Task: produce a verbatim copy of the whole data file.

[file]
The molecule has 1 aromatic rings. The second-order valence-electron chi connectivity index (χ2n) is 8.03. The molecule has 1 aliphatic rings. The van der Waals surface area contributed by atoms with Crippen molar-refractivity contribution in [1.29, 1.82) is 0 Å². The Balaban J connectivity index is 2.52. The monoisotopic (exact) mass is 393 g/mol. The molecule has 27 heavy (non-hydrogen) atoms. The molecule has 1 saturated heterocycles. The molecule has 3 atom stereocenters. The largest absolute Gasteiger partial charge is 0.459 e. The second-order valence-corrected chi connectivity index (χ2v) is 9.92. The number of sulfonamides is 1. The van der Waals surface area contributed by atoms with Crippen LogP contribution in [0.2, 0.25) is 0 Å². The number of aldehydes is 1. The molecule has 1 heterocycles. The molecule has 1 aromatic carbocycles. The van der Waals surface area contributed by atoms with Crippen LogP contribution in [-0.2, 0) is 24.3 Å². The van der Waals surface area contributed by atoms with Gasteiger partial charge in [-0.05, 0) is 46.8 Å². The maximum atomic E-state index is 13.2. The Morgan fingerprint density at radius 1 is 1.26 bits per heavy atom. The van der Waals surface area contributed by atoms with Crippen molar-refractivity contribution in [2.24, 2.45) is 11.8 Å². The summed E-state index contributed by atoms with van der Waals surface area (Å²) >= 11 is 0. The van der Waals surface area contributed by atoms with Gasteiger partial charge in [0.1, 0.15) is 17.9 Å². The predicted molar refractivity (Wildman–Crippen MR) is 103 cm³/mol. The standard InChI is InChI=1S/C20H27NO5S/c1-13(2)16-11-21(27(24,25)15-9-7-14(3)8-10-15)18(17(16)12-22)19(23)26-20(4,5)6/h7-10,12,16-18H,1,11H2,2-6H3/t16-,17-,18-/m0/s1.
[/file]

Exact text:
The molecule has 1 aromatic rings. The second-order valence-electron chi connectivity index (χ2n) is 8.03. The molecule has 1 aliphatic rings. The van der Waals surface area contributed by atoms with Crippen molar-refractivity contribution in [1.29, 1.82) is 0 Å². The Balaban J connectivity index is 2.52. The monoisotopic (exact) mass is 393 g/mol. The molecule has 27 heavy (non-hydrogen) atoms. The molecule has 1 saturated heterocycles. The molecule has 3 atom stereocenters. The largest absolute Gasteiger partial charge is 0.459 e. The second-order valence-corrected chi connectivity index (χ2v) is 9.92. The number of sulfonamides is 1. The van der Waals surface area contributed by atoms with Crippen LogP contribution in [0.2, 0.25) is 0 Å². The number of aldehydes is 1. The molecule has 1 heterocycles. The molecule has 1 aromatic carbocycles. The van der Waals surface area contributed by atoms with Crippen LogP contribution in [-0.2, 0) is 24.3 Å². The van der Waals surface area contributed by atoms with Gasteiger partial charge in [-0.05, 0) is 46.8 Å². The maximum atomic E-state index is 13.2. The Morgan fingerprint density at radius 1 is 1.26 bits per heavy atom. The van der Waals surface area contributed by atoms with Crippen molar-refractivity contribution in [2.24, 2.45) is 11.8 Å². The summed E-state index contributed by atoms with van der Waals surface area (Å²) >= 11 is 0. The van der Waals surface area contributed by atoms with Gasteiger partial charge in [0.1, 0.15) is 17.9 Å². The predicted molar refractivity (Wildman–Crippen MR) is 103 cm³/mol. The standard InChI is InChI=1S/C20H27NO5S/c1-13(2)16-11-21(27(24,25)15-9-7-14(3)8-10-15)18(17(16)12-22)19(23)26-20(4,5)6/h7-10,12,16-18H,1,11H2,2-6H3/t16-,17-,18-/m0/s1.